Wastewater companies and the food industry alike could benefit from a new, sustainable form of sewage sludge treatment that uses one of nature's most abundant creatures - the worm.
Hundreds of small rural treatment works operated by UK water companies spread their raw sludge directly onto farmer's fields, because it provides a cheap means of sludge disposal and a nutrient boost to agricultural land.
However, this seemingly happy situation is about to change, due to new European sludge disposal laws - currently being transposed into UK legislation - that will outlaw raw sludge disposal to land. This is because Europe wants to take better control over exactly which nutrients are being put into the soil and to prevent diffuse pollution into the many watercourses that meander between the UK's fields.
Instead, only fully treated sludge will be allowed to be discharged to agriculture.
For rural wastewater treatment works owners however, this poses a big problem. Providing complete sludge treatment for works so tiny they serve no more than 800 people would not be cost effective. So now water companies are faced with a challenge to find new, previously untried solutions to solve the small treatment works sludge problem.
One answer is being developed by consultant Atkins. It is a type of treatment that will convert sludge into compost similar to that available at the garden centre, by making the most of what nature has already provided in abundance - worms.
The creatures can convert sludge, either by eating the bacteria or solids within it, into a fertiliser bursting with the right types and concentration of nutrients that will not adversely affect the environment.
Using worms to treat sludge is far from new, explains Atkins development scientist Sophie Mormede. 'The use of worms to treat sewage sludge, or vermistabilisation, has been studied for decades, ' she says, adding however that this past research has usually concentrated on processing dried sludge cake. To adopt this traditional system, rural treatment works would have to install sludge drying facilities as well as a vermistabilisation plant, adding hefty costs to the overall solution.
Atkins has now removed the need for the dual approach by designing a vermistabilisation unit that can accept and treat liquid sewage sludge to make a usable fertilizer, says Mormede.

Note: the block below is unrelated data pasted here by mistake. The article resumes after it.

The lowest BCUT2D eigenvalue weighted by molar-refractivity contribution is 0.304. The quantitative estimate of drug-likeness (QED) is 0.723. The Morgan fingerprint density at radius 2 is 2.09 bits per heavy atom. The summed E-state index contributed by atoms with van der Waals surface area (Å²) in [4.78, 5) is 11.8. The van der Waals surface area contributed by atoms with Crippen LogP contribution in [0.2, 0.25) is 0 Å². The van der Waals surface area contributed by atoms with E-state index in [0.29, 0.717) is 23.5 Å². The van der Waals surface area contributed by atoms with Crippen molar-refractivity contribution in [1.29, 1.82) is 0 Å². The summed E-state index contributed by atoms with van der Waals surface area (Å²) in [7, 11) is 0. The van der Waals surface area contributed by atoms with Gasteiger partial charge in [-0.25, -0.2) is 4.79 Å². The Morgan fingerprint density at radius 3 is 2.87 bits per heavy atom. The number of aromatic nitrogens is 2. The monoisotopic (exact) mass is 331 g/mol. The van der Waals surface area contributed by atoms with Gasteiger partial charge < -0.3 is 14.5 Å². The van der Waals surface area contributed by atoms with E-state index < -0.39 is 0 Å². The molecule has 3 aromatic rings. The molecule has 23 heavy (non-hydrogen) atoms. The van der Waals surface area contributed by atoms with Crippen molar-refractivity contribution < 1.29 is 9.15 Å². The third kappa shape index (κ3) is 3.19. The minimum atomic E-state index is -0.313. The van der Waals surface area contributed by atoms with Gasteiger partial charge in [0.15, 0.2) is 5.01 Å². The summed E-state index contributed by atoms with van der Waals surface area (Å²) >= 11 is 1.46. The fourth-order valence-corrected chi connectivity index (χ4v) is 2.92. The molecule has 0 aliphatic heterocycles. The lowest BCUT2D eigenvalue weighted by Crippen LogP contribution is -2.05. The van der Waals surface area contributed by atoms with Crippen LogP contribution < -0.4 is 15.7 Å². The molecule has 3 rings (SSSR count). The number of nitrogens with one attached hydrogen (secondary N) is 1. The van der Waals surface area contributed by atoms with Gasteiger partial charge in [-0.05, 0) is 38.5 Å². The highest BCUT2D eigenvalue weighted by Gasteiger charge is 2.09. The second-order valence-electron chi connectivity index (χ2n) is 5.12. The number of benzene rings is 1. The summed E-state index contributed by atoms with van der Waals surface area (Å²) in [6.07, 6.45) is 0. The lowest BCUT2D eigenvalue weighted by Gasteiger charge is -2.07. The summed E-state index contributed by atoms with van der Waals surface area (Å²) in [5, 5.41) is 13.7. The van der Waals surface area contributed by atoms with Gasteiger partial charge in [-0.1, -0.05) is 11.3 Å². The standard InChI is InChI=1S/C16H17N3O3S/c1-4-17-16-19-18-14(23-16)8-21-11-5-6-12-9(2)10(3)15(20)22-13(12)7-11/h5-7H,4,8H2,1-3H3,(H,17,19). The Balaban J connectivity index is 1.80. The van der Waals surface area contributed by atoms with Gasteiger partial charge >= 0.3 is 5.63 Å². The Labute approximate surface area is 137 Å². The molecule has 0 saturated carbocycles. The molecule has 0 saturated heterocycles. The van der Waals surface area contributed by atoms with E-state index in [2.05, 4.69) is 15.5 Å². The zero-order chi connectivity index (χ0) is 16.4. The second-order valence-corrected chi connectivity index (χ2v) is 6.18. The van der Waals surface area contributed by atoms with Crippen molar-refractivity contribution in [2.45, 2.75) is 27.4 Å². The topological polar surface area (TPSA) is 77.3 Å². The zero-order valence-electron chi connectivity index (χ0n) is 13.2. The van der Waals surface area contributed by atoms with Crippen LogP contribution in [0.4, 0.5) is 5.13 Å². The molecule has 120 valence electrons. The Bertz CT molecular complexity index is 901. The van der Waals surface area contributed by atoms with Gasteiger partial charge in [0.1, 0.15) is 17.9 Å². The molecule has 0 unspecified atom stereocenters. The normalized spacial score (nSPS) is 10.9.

The unit, a 6m diameter circular tank filled with a base level of gravel for drainage and a soil bed above, is stocked with high quality worms capable of processing liquid sludge. The sludge is placed into the vermiculture unit in a controlled manner, via a rotating gantry.
The system is ideal for small or remote rural wastewater treatment thanks to its sustainability, adds Momede.
'There's no chemical treatment, very little power required and the end product can be transferred to the fields directly, ' she says.
The only extras the units may require is some insulation in very cold areas to protect the worms, she adds.
Once the sludge is mixed into the soil bed the worms go to work - fragmenting the sludge and improving its aeration due to their tunnelling action. The worms also boost nitrite, phosphorous, potassium and magnesium levels in the mix, perfect for plants. Importantly however, the worms also considerably reduce the sludge's unpleasant smell.
The tank need only be emptied twice a year, directly onto the fields together with some of the worms. 'The farmers like having the worms in the soil, ' explains Mormede. The remaining worms' fast gestation period means the population is soon built up again.
Atkins has a full scale trial unit in Yorkshire, and a plant already in operation in Northern Ireland.
South West Water and Scottish Water have also shown interest, as have food manufacturing factories keen to process food waste they produce in a more sustainable way.
'There has been a lot of scepti cism in the past about this, but it does work, ' Mormede says.
'And in the end, you get an odourless, useable product.'